Late in the afternoon of March 24, 1985, methane gas that had been accumulating ignited in an auxiliary room of the Ross Dress-For-Less Department Store located on Third Street, in the Wilshire-Fairfax District of Los Angeles. The resulting explosion blew out the windows and partially collapsed the roof of the structure, reduced the store interior to a heap of twisted metal and resulted in injuries requiring hospital treatment of twenty-three people. Police closed off four blocks around an eerie scene of spouting gas flames that continued through the night.

In the following days, a drill rig brought to the site was used to test for possible gas accumulations in the alluvial soil beneath the store. A "pocket" of pressurized gas was encountered at a depth of 42 feet beneath the parking lot between the store building and Third Street. Gas was also encountered in several other borings at the site in smaller quantities and at lower pressures. Pressure gauges, control valves, and, on the hole where the high pressure pocket was encountered, a valved flare pipe, were installed. Following a brief period during which gas was flared and bled off into the air, the anomalous gas condition at the Ross Store site gradually declined to the normal gas concentrations characteristic of the local area. In 1989 another venting incident occurred, this time at several sites on the north side of Third Street. This second venting fortunately was detected in time, and did not ignite. In this case, water and silt were ejected from outdoor vents along with the gas, in addition to accumulation of dangerous levels of gas in several buildings. A blow-out crater several feet deep, from which dirt and small stones were ejected several feet into the air was formed during this episode which lasted about 24 hours.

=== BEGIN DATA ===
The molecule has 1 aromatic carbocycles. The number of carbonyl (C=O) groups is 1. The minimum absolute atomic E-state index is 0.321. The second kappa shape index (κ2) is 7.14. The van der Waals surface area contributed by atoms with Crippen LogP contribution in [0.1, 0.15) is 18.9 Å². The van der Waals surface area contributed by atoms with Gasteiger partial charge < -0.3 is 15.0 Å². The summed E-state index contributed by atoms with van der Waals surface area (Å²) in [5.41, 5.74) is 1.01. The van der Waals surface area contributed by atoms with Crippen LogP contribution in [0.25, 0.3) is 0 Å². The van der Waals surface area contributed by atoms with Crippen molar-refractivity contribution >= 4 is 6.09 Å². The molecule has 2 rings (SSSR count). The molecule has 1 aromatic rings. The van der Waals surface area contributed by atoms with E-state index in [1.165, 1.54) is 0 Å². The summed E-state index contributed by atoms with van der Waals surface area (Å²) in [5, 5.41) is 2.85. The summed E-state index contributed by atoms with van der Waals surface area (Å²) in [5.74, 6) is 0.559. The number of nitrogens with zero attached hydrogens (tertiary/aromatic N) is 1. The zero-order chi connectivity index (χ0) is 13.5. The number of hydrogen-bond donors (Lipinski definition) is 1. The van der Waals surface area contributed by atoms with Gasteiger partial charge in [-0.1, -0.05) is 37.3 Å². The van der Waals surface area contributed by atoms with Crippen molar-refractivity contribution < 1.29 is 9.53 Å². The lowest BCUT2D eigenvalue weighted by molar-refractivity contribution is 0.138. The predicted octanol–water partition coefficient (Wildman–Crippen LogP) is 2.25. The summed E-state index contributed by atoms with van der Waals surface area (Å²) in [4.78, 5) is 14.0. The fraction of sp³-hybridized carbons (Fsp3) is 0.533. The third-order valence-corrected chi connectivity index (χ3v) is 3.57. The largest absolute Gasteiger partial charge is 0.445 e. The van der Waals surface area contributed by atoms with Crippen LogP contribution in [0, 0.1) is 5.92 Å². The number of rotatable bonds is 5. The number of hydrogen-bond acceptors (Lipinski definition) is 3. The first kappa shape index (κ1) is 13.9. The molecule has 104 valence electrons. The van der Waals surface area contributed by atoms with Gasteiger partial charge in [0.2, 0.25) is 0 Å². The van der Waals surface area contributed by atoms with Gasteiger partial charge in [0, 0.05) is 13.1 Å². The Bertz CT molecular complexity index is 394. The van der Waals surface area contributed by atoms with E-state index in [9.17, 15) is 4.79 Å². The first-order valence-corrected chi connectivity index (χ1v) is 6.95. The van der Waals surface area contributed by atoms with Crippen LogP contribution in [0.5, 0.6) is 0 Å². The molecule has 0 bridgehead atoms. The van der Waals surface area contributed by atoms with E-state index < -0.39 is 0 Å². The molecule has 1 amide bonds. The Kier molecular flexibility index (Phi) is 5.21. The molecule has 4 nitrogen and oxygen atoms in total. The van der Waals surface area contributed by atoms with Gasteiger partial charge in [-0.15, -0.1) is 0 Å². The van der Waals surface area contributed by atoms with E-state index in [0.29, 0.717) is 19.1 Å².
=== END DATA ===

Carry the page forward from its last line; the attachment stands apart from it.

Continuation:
The setting of the accident -- an old-world Levantine market place a few miles from Hollywood; the famed tarry graveyard of the sabre-toothed tigers; pillars of fire dancing in the darkened streets -- these biblical images attracted attention of the press, the bar, and local politicians. And yet, three months later when a hastily convened panel of experts announced that the event was caused by digestive rumblings of an ancient and invisible swamp the whole thing had been mostly forgotten, the explanation accepted as yet another production of Los Angeles' quirky environment. Outside of a lawsuit that was settled quietly in 1990, the possibility that the accident was caused by the knowing agency of Los Angeles' lesser known industry or that the official report of the experts, rather than being a serious statement of the scientific community, was a heavily edited script with a happily blameless ending, was not made known to the public, as we shall proceed to do here.

Excerpt from: Engineering Geology Practice in Southern California, Association of Engineering Geologists, Special Publication No. 4, 1992.

[from elsewhere:]
The gas seeped between the floor slab and foundation walls of the store into a basement room that lacked ventilation. Annexed to the room was the store’s employee lounge, and at 4:47 p.m. on March 24, 1985, a worker punched the time clock there. Then all hell broke loose."
la  gas  thegrove  grove  ross  dressforless  explosion  ninasarnelle  1985  oil 
october 2018 by gohai